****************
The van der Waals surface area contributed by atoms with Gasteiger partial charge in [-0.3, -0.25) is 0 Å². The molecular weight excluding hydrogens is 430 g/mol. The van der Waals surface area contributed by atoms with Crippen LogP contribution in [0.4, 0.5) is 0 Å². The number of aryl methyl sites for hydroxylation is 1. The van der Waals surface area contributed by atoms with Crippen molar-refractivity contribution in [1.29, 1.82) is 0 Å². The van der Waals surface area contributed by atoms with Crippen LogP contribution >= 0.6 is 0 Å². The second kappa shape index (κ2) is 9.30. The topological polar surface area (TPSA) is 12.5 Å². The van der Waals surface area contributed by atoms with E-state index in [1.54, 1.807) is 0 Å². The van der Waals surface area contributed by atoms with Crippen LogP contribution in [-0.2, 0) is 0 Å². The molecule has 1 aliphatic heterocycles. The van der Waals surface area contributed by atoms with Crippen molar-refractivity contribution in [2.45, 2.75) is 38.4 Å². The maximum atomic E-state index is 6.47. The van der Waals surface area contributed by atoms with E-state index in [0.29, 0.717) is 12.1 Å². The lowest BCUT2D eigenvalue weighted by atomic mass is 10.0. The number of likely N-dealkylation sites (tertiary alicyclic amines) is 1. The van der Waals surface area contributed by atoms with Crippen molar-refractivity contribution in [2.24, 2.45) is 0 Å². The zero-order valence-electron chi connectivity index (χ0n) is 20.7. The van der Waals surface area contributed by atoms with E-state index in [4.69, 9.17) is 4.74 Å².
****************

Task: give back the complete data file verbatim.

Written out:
The van der Waals surface area contributed by atoms with Gasteiger partial charge in [-0.3, -0.25) is 0 Å². The molecular weight excluding hydrogens is 430 g/mol. The van der Waals surface area contributed by atoms with Crippen LogP contribution in [0.4, 0.5) is 0 Å². The number of aryl methyl sites for hydroxylation is 1. The van der Waals surface area contributed by atoms with Crippen molar-refractivity contribution in [1.29, 1.82) is 0 Å². The van der Waals surface area contributed by atoms with Crippen LogP contribution >= 0.6 is 0 Å². The second kappa shape index (κ2) is 9.30. The topological polar surface area (TPSA) is 12.5 Å². The van der Waals surface area contributed by atoms with E-state index in [1.54, 1.807) is 0 Å². The van der Waals surface area contributed by atoms with Crippen LogP contribution in [-0.2, 0) is 0 Å². The molecule has 1 aliphatic heterocycles. The van der Waals surface area contributed by atoms with Crippen molar-refractivity contribution in [2.45, 2.75) is 38.4 Å². The maximum atomic E-state index is 6.47. The van der Waals surface area contributed by atoms with E-state index in [0.29, 0.717) is 12.1 Å². The lowest BCUT2D eigenvalue weighted by atomic mass is 10.0. The number of likely N-dealkylation sites (tertiary alicyclic amines) is 1. The van der Waals surface area contributed by atoms with Crippen molar-refractivity contribution in [2.24, 2.45) is 0 Å². The zero-order valence-electron chi connectivity index (χ0n) is 20.7. The van der Waals surface area contributed by atoms with E-state index in [4.69, 9.17) is 4.74 Å².